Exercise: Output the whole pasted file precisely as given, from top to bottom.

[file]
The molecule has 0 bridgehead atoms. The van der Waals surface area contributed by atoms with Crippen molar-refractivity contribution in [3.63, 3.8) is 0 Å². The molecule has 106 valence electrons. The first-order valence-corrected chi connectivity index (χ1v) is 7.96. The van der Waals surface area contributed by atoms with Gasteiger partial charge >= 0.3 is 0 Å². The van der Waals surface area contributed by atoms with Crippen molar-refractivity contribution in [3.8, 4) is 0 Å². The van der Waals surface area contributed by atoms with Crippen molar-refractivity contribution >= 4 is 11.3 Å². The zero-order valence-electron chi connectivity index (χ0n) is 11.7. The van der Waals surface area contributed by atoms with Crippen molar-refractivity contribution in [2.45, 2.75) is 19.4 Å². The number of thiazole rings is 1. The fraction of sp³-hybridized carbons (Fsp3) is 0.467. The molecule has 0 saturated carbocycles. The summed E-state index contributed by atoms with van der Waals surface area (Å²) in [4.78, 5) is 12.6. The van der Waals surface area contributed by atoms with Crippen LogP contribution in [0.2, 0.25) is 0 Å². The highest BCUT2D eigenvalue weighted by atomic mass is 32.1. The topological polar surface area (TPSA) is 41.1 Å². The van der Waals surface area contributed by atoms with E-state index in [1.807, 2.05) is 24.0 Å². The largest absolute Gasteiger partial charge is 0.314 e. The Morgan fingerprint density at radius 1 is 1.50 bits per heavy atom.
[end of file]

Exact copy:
The molecule has 0 bridgehead atoms. The van der Waals surface area contributed by atoms with Crippen molar-refractivity contribution in [3.63, 3.8) is 0 Å². The molecule has 106 valence electrons. The first-order valence-corrected chi connectivity index (χ1v) is 7.96. The van der Waals surface area contributed by atoms with Gasteiger partial charge >= 0.3 is 0 Å². The van der Waals surface area contributed by atoms with Crippen molar-refractivity contribution in [3.8, 4) is 0 Å². The van der Waals surface area contributed by atoms with Crippen molar-refractivity contribution >= 4 is 11.3 Å². The zero-order valence-electron chi connectivity index (χ0n) is 11.7. The van der Waals surface area contributed by atoms with Crippen molar-refractivity contribution in [2.45, 2.75) is 19.4 Å². The number of thiazole rings is 1. The fraction of sp³-hybridized carbons (Fsp3) is 0.467. The molecule has 0 saturated carbocycles. The summed E-state index contributed by atoms with van der Waals surface area (Å²) in [4.78, 5) is 12.6. The van der Waals surface area contributed by atoms with Crippen LogP contribution in [0.2, 0.25) is 0 Å². The highest BCUT2D eigenvalue weighted by atomic mass is 32.1. The topological polar surface area (TPSA) is 41.1 Å². The van der Waals surface area contributed by atoms with E-state index in [1.807, 2.05) is 24.0 Å². The largest absolute Gasteiger partial charge is 0.314 e. The Morgan fingerprint density at radius 1 is 1.50 bits per heavy atom.